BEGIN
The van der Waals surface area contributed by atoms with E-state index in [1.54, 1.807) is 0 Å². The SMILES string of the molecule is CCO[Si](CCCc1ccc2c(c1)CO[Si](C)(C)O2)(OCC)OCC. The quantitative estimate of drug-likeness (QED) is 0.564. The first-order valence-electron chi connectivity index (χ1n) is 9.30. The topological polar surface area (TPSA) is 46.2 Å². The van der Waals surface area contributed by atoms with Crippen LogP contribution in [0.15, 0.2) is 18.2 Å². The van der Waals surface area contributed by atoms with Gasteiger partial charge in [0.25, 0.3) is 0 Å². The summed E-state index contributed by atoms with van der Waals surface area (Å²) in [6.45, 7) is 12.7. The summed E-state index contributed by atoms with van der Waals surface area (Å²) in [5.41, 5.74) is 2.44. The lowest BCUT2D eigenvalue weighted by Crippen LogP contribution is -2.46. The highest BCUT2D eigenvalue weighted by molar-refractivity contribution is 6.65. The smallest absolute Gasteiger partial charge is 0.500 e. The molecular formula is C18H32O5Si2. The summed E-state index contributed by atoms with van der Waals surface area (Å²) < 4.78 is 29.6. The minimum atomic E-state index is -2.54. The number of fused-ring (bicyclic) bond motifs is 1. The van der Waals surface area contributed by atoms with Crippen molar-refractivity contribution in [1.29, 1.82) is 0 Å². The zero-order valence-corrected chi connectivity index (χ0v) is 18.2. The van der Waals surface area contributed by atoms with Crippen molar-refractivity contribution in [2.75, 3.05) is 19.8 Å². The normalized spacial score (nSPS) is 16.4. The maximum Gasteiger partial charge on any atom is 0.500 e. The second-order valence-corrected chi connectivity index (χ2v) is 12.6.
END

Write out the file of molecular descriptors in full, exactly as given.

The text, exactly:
The van der Waals surface area contributed by atoms with E-state index in [1.54, 1.807) is 0 Å². The SMILES string of the molecule is CCO[Si](CCCc1ccc2c(c1)CO[Si](C)(C)O2)(OCC)OCC. The quantitative estimate of drug-likeness (QED) is 0.564. The first-order valence-electron chi connectivity index (χ1n) is 9.30. The topological polar surface area (TPSA) is 46.2 Å². The van der Waals surface area contributed by atoms with Crippen LogP contribution in [0.15, 0.2) is 18.2 Å². The van der Waals surface area contributed by atoms with Gasteiger partial charge in [0.25, 0.3) is 0 Å². The summed E-state index contributed by atoms with van der Waals surface area (Å²) in [6.45, 7) is 12.7. The summed E-state index contributed by atoms with van der Waals surface area (Å²) in [5.41, 5.74) is 2.44. The lowest BCUT2D eigenvalue weighted by Crippen LogP contribution is -2.46. The highest BCUT2D eigenvalue weighted by molar-refractivity contribution is 6.65. The smallest absolute Gasteiger partial charge is 0.500 e. The molecular formula is C18H32O5Si2. The summed E-state index contributed by atoms with van der Waals surface area (Å²) < 4.78 is 29.6. The minimum atomic E-state index is -2.54. The number of fused-ring (bicyclic) bond motifs is 1. The van der Waals surface area contributed by atoms with Crippen molar-refractivity contribution in [1.29, 1.82) is 0 Å². The zero-order valence-corrected chi connectivity index (χ0v) is 18.2. The van der Waals surface area contributed by atoms with Crippen molar-refractivity contribution in [2.75, 3.05) is 19.8 Å². The normalized spacial score (nSPS) is 16.4. The maximum Gasteiger partial charge on any atom is 0.500 e. The second-order valence-corrected chi connectivity index (χ2v) is 12.6.